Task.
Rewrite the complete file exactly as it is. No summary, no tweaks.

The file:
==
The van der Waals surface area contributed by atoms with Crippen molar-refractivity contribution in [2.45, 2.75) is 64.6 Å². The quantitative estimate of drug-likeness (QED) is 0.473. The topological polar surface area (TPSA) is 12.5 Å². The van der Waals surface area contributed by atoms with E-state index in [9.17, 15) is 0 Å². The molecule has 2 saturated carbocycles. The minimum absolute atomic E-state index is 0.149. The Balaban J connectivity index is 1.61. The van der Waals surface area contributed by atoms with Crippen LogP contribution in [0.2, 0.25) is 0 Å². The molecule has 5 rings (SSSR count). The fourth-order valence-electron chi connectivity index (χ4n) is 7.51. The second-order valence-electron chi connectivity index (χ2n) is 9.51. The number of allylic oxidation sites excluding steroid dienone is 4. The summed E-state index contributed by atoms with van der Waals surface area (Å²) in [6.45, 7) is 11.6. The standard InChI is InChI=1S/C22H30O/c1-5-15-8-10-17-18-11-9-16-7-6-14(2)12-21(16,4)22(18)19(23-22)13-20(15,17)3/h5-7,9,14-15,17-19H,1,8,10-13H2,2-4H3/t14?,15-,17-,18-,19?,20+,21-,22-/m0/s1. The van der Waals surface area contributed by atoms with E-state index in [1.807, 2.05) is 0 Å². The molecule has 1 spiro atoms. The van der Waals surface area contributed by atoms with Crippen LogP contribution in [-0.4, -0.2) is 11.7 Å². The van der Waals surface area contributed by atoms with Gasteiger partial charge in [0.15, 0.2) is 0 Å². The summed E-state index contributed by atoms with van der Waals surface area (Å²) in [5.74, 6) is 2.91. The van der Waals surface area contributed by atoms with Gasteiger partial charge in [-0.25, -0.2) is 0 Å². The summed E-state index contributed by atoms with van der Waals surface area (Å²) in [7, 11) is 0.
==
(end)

The van der Waals surface area contributed by atoms with Crippen molar-refractivity contribution in [2.45, 2.75) is 64.6 Å². The quantitative estimate of drug-likeness (QED) is 0.473. The topological polar surface area (TPSA) is 12.5 Å². The van der Waals surface area contributed by atoms with E-state index in [9.17, 15) is 0 Å². The molecule has 2 saturated carbocycles. The minimum absolute atomic E-state index is 0.149. The Balaban J connectivity index is 1.61. The van der Waals surface area contributed by atoms with Crippen LogP contribution in [0.2, 0.25) is 0 Å². The molecule has 5 rings (SSSR count). The fourth-order valence-electron chi connectivity index (χ4n) is 7.51. The second-order valence-electron chi connectivity index (χ2n) is 9.51. The number of allylic oxidation sites excluding steroid dienone is 4. The summed E-state index contributed by atoms with van der Waals surface area (Å²) in [6.45, 7) is 11.6. The standard InChI is InChI=1S/C22H30O/c1-5-15-8-10-17-18-11-9-16-7-6-14(2)12-21(16,4)22(18)19(23-22)13-20(15,17)3/h5-7,9,14-15,17-19H,1,8,10-13H2,2-4H3/t14?,15-,17-,18-,19?,20+,21-,22-/m0/s1. The van der Waals surface area contributed by atoms with E-state index in [1.807, 2.05) is 0 Å². The molecule has 1 spiro atoms. The van der Waals surface area contributed by atoms with Crippen LogP contribution in [-0.4, -0.2) is 11.7 Å². The van der Waals surface area contributed by atoms with Gasteiger partial charge in [0.15, 0.2) is 0 Å². The summed E-state index contributed by atoms with van der Waals surface area (Å²) in [5.74, 6) is 2.91. The van der Waals surface area contributed by atoms with Gasteiger partial charge in [-0.25, -0.2) is 0 Å². The summed E-state index contributed by atoms with van der Waals surface area (Å²) in [7, 11) is 0.